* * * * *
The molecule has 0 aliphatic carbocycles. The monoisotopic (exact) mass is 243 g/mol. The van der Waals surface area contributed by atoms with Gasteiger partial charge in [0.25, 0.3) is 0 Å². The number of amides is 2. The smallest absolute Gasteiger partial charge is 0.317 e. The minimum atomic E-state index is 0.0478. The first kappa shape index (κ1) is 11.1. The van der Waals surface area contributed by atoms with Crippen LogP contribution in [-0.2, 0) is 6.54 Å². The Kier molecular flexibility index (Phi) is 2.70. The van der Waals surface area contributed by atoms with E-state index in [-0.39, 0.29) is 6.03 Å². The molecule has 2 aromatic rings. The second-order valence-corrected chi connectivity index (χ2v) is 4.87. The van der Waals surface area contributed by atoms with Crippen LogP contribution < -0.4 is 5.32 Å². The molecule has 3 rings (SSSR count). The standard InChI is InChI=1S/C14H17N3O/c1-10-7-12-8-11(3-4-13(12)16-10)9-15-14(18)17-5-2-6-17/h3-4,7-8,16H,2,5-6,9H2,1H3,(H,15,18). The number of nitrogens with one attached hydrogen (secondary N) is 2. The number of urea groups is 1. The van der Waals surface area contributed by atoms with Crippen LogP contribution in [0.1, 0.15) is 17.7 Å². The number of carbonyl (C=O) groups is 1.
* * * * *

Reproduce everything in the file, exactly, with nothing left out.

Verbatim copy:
The molecule has 0 aliphatic carbocycles. The monoisotopic (exact) mass is 243 g/mol. The van der Waals surface area contributed by atoms with Gasteiger partial charge in [0.25, 0.3) is 0 Å². The number of amides is 2. The smallest absolute Gasteiger partial charge is 0.317 e. The minimum atomic E-state index is 0.0478. The first kappa shape index (κ1) is 11.1. The van der Waals surface area contributed by atoms with Crippen LogP contribution in [-0.2, 0) is 6.54 Å². The Kier molecular flexibility index (Phi) is 2.70. The van der Waals surface area contributed by atoms with E-state index in [-0.39, 0.29) is 6.03 Å². The molecule has 2 aromatic rings. The second-order valence-corrected chi connectivity index (χ2v) is 4.87. The van der Waals surface area contributed by atoms with Crippen LogP contribution < -0.4 is 5.32 Å². The molecule has 3 rings (SSSR count). The standard InChI is InChI=1S/C14H17N3O/c1-10-7-12-8-11(3-4-13(12)16-10)9-15-14(18)17-5-2-6-17/h3-4,7-8,16H,2,5-6,9H2,1H3,(H,15,18). The number of nitrogens with one attached hydrogen (secondary N) is 2. The number of urea groups is 1. The van der Waals surface area contributed by atoms with Crippen LogP contribution in [0.1, 0.15) is 17.7 Å². The number of carbonyl (C=O) groups is 1.